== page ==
The sleeves and bottom are finished by just folding under twice and sewing. This was a bit fiddly because the rayon is slippery and getting it straight was a bit annoying, especially for the bottom hem. I think it ended up a bit wonky in the teal one (or maybe just being pulled up by my boobs? Both?) but I intend to mostly wear them tucked in so… whatever.

The second two took exactly 1.5 hours, including cutting. I timed it. Really happy with this pattern, I’m definitely keeping it on my ‘basics’ list. I can see this made up in cotton or linen – I think it probably needs some drape but could be pretty versatile. My only regrets are the sleeves on the white one (the other two are sleeves as-is, from the pattern) and that I didn’t self-line it. I debated, because I thought the white would be a bit see through, and I talked myself out of it. But it IS see through, you can’t tell in the photo but it’s just enough that you can see my bra. Not too scandalous but too see through for work so I wear it with a cami, which is annoying. I’m thinking of making a cami from the leftover white rayon, which might be less annoying than the too-long, clingy jersey one I have now, but I wish I’d gone with my original plan to make a self-lining joined only at the shoulders, and stopping a few inches shorter.

Here’s a bonus one with the swoon cardi, and my princess line pencil skirt which I ended up doing some adjustments on (the waist ended up being too big. More on that later if I can be organised enough) and now is in high rotation in the wardrobe.

Most of my work wardrobe now is me-made. It feels really good. Both because my skill level is at a stage where I really CAN just whip things up, provided they’re simple, or I CAN plan and sew a more complex thing over a few weeks without quitting in a rage because I got stuck on a hard bit. And also because it means I am wearing clothes that fit me, fit how I want to look, and feel nice to wear. Such a luxury!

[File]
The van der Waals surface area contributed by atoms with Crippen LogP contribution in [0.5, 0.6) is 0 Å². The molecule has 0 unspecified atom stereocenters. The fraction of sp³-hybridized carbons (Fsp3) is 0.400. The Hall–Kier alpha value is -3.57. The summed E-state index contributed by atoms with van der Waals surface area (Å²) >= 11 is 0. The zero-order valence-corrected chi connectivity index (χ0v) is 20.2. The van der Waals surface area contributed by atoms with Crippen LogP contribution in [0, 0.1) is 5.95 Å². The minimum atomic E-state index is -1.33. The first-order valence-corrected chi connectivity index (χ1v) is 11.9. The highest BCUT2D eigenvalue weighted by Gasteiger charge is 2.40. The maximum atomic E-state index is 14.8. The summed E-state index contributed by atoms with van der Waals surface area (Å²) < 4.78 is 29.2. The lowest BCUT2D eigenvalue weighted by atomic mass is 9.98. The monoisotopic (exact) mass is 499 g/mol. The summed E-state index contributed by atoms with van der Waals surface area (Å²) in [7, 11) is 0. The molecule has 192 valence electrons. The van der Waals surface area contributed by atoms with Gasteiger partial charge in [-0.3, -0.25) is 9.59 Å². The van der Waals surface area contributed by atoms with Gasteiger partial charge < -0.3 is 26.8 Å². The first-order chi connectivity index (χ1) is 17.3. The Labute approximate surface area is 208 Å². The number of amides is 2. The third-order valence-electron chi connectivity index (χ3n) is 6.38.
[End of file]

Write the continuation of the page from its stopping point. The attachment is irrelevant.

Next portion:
10 thoughts on “Ottobre painted roses

  1. Wow Kate, your work wardrobe is looking really “workish” and stylish in a good professional way. Now I want to make that Roses top too – I have a Burda pattern which I think is similar.

    I used to be a big fan of a similar top when I first started working in a proper job in the late eighties and I made quite a few. Yours doesn’t look at all retro eighties to me though! Maybe good things are timeless.

    I bought more fabric for another swoon top the other day and must over dye the one I made at craft camp. Such a great pattern.

    1. Thanks! It’s really nice to feel professional but also comfortable. I think I have that sort of pre-cringe that as a fat person I am always going to look sloppy, even when I know I look fine. Its nice to actually FEEL put together as well!

      I feel like it’s a simple shape with nice lines, not much to age there. Come to think of it my mother had some pretty similar work tops in the 80s. Probably with shoulder pads, though!

      I love the swoon pattern! So glad I made it. I was on the fence about the style but I wear it almost every day now.

      On 11 October 2014 10:31, Craftastrophies wrote:


  2. I just love it when Ottobre delivers. That ‘gee I wish I had a pattern like…oh hang on it was here all along!’ moment is gold. It’s funny how often I get an edition, think, there’s nothing in there that interests me and then some time later find something that’s exactly what I’m looking for. I’ll go try this one out – it looks fantastic on you.

Whadya reckon?